First workshop of working group Soil Sciences: X-ray and neutron imaging provide opportunities to ‘see’ into the black box
In June, the working group Soil Sciences, is organising its first workshop. In this interview, biologists and working group members, Edith Hammer and Milda Pucetaite talk about what they hope to get out of the event, and the importance of studying soil with the help of new techniques.
What is the workshop about?
The aim of the workshop is to bring people who work with soil sciences together to see how we can make use of x-rays and neutrons to develop the field. We see lots of potential and also want to attract people who are not classical synchrotron and neutron users. The idea is to give an overview of the techniques, push the frontiers of soil science, and provide good, inspiring examples of how you can use x-rays and neutrons to tackle issues such as climate change, water scarcity and food security.
What is the connection between soil sciences and x-rays and neutrons?
If you look at soil, it is very compact and dark, and is often studied with a black box approach, looking at bulk processes. However, soil is an enormous labyrinth of pores with pockets of water and air. A lot of important processes happen at precisely that scale, in particular relevant to soil microbiota, which, to a large extent, ensure healthy functioning of soil.
With the help of these new techniques, we can find out what’s actually in the black box. X-rays and neutrons let us look into the dark soil, We can look at the arrangement of the pores, and at chemical compounds that makes up both soil minerals and soil organic matter.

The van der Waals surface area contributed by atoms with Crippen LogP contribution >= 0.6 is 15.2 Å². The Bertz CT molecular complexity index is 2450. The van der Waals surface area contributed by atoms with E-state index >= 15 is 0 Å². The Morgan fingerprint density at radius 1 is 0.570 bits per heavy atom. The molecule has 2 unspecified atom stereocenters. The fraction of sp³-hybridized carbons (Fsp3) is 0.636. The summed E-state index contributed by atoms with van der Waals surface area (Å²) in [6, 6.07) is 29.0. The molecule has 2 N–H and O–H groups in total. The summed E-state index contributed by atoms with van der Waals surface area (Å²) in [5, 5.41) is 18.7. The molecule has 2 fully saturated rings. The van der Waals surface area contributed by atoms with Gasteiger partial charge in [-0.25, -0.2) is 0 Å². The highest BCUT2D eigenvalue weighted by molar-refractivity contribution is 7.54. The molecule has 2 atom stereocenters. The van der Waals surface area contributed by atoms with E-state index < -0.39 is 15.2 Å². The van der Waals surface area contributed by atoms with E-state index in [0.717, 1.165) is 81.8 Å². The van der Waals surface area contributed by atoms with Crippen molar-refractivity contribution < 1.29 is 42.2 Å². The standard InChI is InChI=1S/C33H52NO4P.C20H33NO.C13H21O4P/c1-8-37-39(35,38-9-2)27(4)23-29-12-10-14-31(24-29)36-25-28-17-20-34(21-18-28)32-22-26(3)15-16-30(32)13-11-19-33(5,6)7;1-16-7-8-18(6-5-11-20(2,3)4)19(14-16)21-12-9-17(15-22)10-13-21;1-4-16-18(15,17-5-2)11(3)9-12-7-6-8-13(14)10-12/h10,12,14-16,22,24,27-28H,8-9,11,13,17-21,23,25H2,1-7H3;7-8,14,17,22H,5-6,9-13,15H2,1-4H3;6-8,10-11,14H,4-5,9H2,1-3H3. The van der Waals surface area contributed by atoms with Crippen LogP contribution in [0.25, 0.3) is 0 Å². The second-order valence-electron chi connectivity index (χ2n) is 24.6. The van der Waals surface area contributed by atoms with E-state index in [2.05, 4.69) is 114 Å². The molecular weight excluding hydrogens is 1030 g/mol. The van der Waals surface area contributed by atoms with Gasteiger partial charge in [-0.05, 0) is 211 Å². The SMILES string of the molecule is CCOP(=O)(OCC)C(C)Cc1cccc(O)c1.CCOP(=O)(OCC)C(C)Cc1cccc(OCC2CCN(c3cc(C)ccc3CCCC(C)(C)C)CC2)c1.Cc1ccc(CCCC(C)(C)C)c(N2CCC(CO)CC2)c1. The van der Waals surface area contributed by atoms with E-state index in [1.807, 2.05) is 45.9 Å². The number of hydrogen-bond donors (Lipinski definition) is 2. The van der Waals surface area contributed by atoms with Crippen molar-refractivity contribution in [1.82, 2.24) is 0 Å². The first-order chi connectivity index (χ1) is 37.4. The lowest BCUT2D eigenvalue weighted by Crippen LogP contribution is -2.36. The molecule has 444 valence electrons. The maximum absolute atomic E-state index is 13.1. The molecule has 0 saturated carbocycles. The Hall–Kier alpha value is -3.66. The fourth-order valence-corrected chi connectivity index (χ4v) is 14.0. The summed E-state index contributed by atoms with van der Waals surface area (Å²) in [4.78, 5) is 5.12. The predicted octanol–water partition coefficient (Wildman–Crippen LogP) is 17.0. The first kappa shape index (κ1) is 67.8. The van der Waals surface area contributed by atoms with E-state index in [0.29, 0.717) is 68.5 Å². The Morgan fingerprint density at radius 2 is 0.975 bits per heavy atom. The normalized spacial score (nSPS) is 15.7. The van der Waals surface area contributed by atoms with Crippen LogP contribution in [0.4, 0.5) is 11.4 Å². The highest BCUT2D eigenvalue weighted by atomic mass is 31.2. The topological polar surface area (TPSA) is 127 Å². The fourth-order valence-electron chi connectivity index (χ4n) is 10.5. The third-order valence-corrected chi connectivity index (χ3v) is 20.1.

What can you use the techniques for?
Today there is a big need to understand the processes responsible for soil carbon storage. This is closely linked to climate mitigation and the maintenance of soil fertility. Soil has a huge potential to store carbon; it already holds more carbon than the atmosphere and biosphere combined. With these techniques you can find out more about the structure and composition of the actual soil. How do agricultural techniques influence soil structure? How does soil structure influence its carbon storage?
Another big topic in soil sciences is pollution. With x-rays we can study the chemical properties of pollutants, and how they change and move in the soil. We can also evaluate the toxicity of, for instance heavy metals, in soil and how they chemically interact with water, minerals or biological systems.
We think this is a super relevant research area. Humanity needs to tackle the question of climate change and other pressing sustainability challenges. But we need to understand what happens in the soil first, from a chemical and structural point of view, before we can start to store carbon at large scale, or come up with strategies that are best to reduce or immobilize pollution.
What do you want to get out of the workshop?
We have high expectations! We want to have new collaborations and more people from all around the world engaging with the research area. Ideally we want to attract many new users of MAX IV and ESS.
Since it is a new topic, we also want to identify the most urgent research frontier questions and ways to approach them.
Edit Hammer is a researcher at the Department of Biology at Lund University and Milda Pucetaite is a post-doctoral fellow at the Centre for Environmental and Climate Research (CEC). They are members of the working group on X-ray and neutron imaging applications in soil sciences. The working group is part of the Imaging theme.
Read more about the Workshop for X-ray and neutron imaging applications in soil sciences.
The Imaging theme covers acquisition, processing and applications in imaging that are relevant to systems using synchrotrons and/or neutron sources. We consider all possible length scales and subjects accessible with modern and future methods.